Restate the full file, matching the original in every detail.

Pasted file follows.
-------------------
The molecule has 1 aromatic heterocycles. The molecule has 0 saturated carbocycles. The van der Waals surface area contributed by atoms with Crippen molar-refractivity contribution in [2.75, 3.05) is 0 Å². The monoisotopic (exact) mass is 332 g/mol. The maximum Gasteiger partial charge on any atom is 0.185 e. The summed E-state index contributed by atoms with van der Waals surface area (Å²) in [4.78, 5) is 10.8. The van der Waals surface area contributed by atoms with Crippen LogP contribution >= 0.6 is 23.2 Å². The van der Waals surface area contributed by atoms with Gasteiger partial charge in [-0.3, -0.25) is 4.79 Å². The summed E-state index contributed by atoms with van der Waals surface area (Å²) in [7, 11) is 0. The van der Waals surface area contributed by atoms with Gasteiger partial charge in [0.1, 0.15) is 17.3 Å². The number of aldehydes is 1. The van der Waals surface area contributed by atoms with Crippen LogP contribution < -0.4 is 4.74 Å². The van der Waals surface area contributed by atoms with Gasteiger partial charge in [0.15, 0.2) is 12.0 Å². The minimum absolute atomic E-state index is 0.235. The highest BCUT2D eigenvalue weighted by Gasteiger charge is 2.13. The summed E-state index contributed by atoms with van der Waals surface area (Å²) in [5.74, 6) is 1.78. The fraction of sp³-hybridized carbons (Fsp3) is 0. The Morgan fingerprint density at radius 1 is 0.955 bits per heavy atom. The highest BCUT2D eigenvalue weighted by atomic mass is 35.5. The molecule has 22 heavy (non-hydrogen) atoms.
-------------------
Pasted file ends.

The molecule has 1 aromatic heterocycles. The molecule has 0 saturated carbocycles. The van der Waals surface area contributed by atoms with Crippen molar-refractivity contribution in [2.75, 3.05) is 0 Å². The monoisotopic (exact) mass is 332 g/mol. The maximum Gasteiger partial charge on any atom is 0.185 e. The summed E-state index contributed by atoms with van der Waals surface area (Å²) in [4.78, 5) is 10.8. The van der Waals surface area contributed by atoms with Crippen LogP contribution >= 0.6 is 23.2 Å². The van der Waals surface area contributed by atoms with Gasteiger partial charge in [-0.3, -0.25) is 4.79 Å². The summed E-state index contributed by atoms with van der Waals surface area (Å²) in [7, 11) is 0. The van der Waals surface area contributed by atoms with Gasteiger partial charge in [0.1, 0.15) is 17.3 Å². The number of aldehydes is 1. The van der Waals surface area contributed by atoms with Crippen LogP contribution < -0.4 is 4.74 Å². The van der Waals surface area contributed by atoms with Gasteiger partial charge in [0.15, 0.2) is 12.0 Å². The minimum absolute atomic E-state index is 0.235. The highest BCUT2D eigenvalue weighted by Gasteiger charge is 2.13. The summed E-state index contributed by atoms with van der Waals surface area (Å²) in [5.74, 6) is 1.78. The fraction of sp³-hybridized carbons (Fsp3) is 0. The Morgan fingerprint density at radius 1 is 0.955 bits per heavy atom. The highest BCUT2D eigenvalue weighted by atomic mass is 35.5. The molecule has 22 heavy (non-hydrogen) atoms.